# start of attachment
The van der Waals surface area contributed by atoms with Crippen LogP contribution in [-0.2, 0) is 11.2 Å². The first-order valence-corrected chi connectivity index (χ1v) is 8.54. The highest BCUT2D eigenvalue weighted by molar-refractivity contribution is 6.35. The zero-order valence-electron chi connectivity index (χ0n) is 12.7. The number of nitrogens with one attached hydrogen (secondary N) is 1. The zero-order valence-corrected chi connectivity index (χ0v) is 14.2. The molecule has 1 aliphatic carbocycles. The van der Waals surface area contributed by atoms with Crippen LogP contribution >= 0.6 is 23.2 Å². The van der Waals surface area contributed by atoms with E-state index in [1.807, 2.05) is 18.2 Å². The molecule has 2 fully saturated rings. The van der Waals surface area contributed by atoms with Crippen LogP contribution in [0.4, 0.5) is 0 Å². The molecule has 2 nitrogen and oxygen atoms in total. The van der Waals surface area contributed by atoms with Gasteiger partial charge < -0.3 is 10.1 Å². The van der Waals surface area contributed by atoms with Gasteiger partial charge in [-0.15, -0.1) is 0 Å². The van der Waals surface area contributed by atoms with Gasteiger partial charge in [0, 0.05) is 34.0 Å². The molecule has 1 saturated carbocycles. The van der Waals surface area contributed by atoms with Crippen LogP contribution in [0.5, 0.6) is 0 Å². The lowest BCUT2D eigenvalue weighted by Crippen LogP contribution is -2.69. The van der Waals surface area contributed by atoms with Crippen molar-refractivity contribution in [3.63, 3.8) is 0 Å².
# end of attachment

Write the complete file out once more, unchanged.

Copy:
The van der Waals surface area contributed by atoms with Crippen LogP contribution in [-0.2, 0) is 11.2 Å². The first-order valence-corrected chi connectivity index (χ1v) is 8.54. The highest BCUT2D eigenvalue weighted by molar-refractivity contribution is 6.35. The zero-order valence-electron chi connectivity index (χ0n) is 12.7. The number of nitrogens with one attached hydrogen (secondary N) is 1. The zero-order valence-corrected chi connectivity index (χ0v) is 14.2. The molecule has 1 aliphatic carbocycles. The van der Waals surface area contributed by atoms with Crippen LogP contribution >= 0.6 is 23.2 Å². The van der Waals surface area contributed by atoms with E-state index in [1.807, 2.05) is 18.2 Å². The molecule has 2 fully saturated rings. The van der Waals surface area contributed by atoms with Crippen LogP contribution in [0.4, 0.5) is 0 Å². The molecule has 2 nitrogen and oxygen atoms in total. The van der Waals surface area contributed by atoms with Gasteiger partial charge < -0.3 is 10.1 Å². The van der Waals surface area contributed by atoms with Gasteiger partial charge in [-0.15, -0.1) is 0 Å². The van der Waals surface area contributed by atoms with Gasteiger partial charge in [0, 0.05) is 34.0 Å². The molecule has 1 saturated carbocycles. The van der Waals surface area contributed by atoms with Crippen LogP contribution in [0.5, 0.6) is 0 Å². The lowest BCUT2D eigenvalue weighted by Crippen LogP contribution is -2.69. The van der Waals surface area contributed by atoms with Crippen molar-refractivity contribution in [3.63, 3.8) is 0 Å².